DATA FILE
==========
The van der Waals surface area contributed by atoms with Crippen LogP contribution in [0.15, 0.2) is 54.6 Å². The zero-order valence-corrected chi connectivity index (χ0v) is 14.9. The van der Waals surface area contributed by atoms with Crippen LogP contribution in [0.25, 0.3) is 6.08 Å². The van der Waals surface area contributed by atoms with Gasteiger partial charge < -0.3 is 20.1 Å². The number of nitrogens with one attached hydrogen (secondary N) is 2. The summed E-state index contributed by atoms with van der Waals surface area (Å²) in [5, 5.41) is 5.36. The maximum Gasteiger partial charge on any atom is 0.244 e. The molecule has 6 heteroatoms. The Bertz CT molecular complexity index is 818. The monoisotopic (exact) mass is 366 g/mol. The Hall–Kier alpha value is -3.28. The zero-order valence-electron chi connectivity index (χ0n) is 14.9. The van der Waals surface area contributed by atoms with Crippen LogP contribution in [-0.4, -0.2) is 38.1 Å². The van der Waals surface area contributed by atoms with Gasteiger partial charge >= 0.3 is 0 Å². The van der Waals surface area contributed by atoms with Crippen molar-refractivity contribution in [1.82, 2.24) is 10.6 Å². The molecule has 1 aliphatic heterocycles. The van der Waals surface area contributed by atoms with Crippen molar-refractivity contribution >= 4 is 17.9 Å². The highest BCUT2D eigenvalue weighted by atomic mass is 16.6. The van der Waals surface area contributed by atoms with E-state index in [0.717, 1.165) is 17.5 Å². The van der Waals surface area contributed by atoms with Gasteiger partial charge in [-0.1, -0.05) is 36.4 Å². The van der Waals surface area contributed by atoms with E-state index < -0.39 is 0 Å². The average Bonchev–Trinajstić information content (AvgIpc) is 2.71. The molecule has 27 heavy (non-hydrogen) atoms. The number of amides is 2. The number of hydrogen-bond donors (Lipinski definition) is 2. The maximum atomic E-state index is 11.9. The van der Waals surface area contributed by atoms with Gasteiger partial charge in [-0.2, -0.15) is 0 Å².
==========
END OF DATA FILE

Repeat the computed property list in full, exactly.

The van der Waals surface area contributed by atoms with Crippen LogP contribution in [0.15, 0.2) is 54.6 Å². The zero-order valence-corrected chi connectivity index (χ0v) is 14.9. The van der Waals surface area contributed by atoms with Crippen LogP contribution in [0.25, 0.3) is 6.08 Å². The van der Waals surface area contributed by atoms with Gasteiger partial charge < -0.3 is 20.1 Å². The number of nitrogens with one attached hydrogen (secondary N) is 2. The summed E-state index contributed by atoms with van der Waals surface area (Å²) in [5, 5.41) is 5.36. The maximum Gasteiger partial charge on any atom is 0.244 e. The molecule has 6 heteroatoms. The Bertz CT molecular complexity index is 818. The monoisotopic (exact) mass is 366 g/mol. The Hall–Kier alpha value is -3.28. The zero-order valence-electron chi connectivity index (χ0n) is 14.9. The van der Waals surface area contributed by atoms with Crippen LogP contribution in [-0.4, -0.2) is 38.1 Å². The van der Waals surface area contributed by atoms with Gasteiger partial charge >= 0.3 is 0 Å². The van der Waals surface area contributed by atoms with Crippen molar-refractivity contribution in [1.82, 2.24) is 10.6 Å². The molecule has 1 aliphatic heterocycles. The van der Waals surface area contributed by atoms with Crippen molar-refractivity contribution >= 4 is 17.9 Å². The highest BCUT2D eigenvalue weighted by atomic mass is 16.6. The van der Waals surface area contributed by atoms with E-state index in [0.717, 1.165) is 17.5 Å². The van der Waals surface area contributed by atoms with Gasteiger partial charge in [-0.1, -0.05) is 36.4 Å². The van der Waals surface area contributed by atoms with E-state index < -0.39 is 0 Å². The average Bonchev–Trinajstić information content (AvgIpc) is 2.71. The molecule has 27 heavy (non-hydrogen) atoms. The number of amides is 2. The number of hydrogen-bond donors (Lipinski definition) is 2. The maximum atomic E-state index is 11.9. The van der Waals surface area contributed by atoms with Gasteiger partial charge in [-0.2, -0.15) is 0 Å².